compared with normal platelet monolayers at 600 and
1800 s1, respectively (Figure 3a), despite normal levels of
plasma vWf. Note that the data in Figure 3a was obtained
during the earliest phase of the platelet aggregation
process, i.e., in the first 5 seconds of perfusion. At this early
time point sufficient plasma vWf may not have adsorbed
on the surface of immobilized platelets. To investigate this
possibility we examined the efficiency of platelet tethering
over a 5-minute time period and found that the reactivity
of either normal or vWf-deficient platelet monolayers was
maximal within the first 30 seconds of perfusion (data not
shown). At the 30-second time point (Figure 3b), plasma
vWf could restore platelet tethering by 69 21% (n = 4) at
600 s1 and by 35 8% (n = 4) at 1800 s1, relative to normal platelet monolayers. These findings suggest that plasma vWf can only partially compensate for the absence of
platelet vWf in initiating platelet aggregation.
A potential limitation of our experimental approach
was that the spread platelet monolayers were formed

Figure 3
Relative roles of plasma and platelet vWf in initiating platelet aggregation under flow. Fluorescently labeled whole blood from a normal
donor (normal blood) or a vWD patient (vWD blood) was perfused over pre-formed monolayers prepared with platelets from a normal
donor (normal monolayer) or from a vWD patient (vWD monolayer) at the indicated shear rates. The level of platelet tethering in the first
5 seconds of flow (a) and the 5 seconds of flow after 30 seconds of perfusion (b) was determined. Results are presented as mean SEM (n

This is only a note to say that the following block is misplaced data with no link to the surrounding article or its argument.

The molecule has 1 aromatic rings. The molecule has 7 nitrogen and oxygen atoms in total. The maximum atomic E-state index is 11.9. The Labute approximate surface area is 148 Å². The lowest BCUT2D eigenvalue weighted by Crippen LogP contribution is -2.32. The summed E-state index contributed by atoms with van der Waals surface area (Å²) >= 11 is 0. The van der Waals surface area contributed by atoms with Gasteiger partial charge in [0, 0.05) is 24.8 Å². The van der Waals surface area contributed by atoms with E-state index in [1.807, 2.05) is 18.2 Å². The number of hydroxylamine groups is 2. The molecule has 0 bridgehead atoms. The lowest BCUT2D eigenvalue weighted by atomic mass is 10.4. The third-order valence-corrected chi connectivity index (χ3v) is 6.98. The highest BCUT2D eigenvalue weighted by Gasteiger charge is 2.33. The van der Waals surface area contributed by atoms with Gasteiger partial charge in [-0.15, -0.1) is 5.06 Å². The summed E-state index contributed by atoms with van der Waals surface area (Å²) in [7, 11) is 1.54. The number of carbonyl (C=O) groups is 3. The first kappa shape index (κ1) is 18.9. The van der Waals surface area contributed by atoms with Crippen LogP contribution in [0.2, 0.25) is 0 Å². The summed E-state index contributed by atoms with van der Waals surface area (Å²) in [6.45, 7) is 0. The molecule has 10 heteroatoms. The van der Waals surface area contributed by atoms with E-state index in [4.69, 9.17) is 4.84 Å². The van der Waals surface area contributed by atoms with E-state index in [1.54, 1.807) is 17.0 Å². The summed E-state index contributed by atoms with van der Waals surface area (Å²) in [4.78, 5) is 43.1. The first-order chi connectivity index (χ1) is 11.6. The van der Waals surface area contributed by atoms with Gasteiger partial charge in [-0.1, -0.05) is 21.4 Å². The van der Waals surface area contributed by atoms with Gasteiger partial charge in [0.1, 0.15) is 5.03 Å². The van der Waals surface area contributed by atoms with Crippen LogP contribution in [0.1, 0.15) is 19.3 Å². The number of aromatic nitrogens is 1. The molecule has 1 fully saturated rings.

= 5). Note: The reduction in number of tethering platelets between 3035 seconds relative to 05 seconds reflects a decrease in the number
of reactive sites available for platelet capture as a consequence of increased platelet adhesion. (c and d) Role of platelet vWf in promoting
thrombus growth at high shear. Fluorescently labeled whole blood from a normal donor or from a vWD patient was perfused over collagen
at 150 s1 for 2 minutes. This was followed by immediate perfusion of normal blood (normal), vWD blood (vWD), or vWD blood supplemented with purified soluble vWf (10 g/mL; vWD + vWf) over the pre-formed reactive platelet surface at 1800 s1. Thrombus growth was
monitored in real time by confocal microscopy at 1-minute intervals for 5 minutes. (c) Platelet thrombi formed after 5 minutes of perfusion
were reconstructed using a computer-assisted image-analysis program. The upper panels represent an oblique view to demonstrate surface
coverage while the lower panels represent a side-on view to demonstrate differences in thrombus height. (d) Total thrombus volume in a
field of interest (25,192 m2) was calculated using Image Tool. Note: When calculating thrombus volumes, the first 2 m were omitted from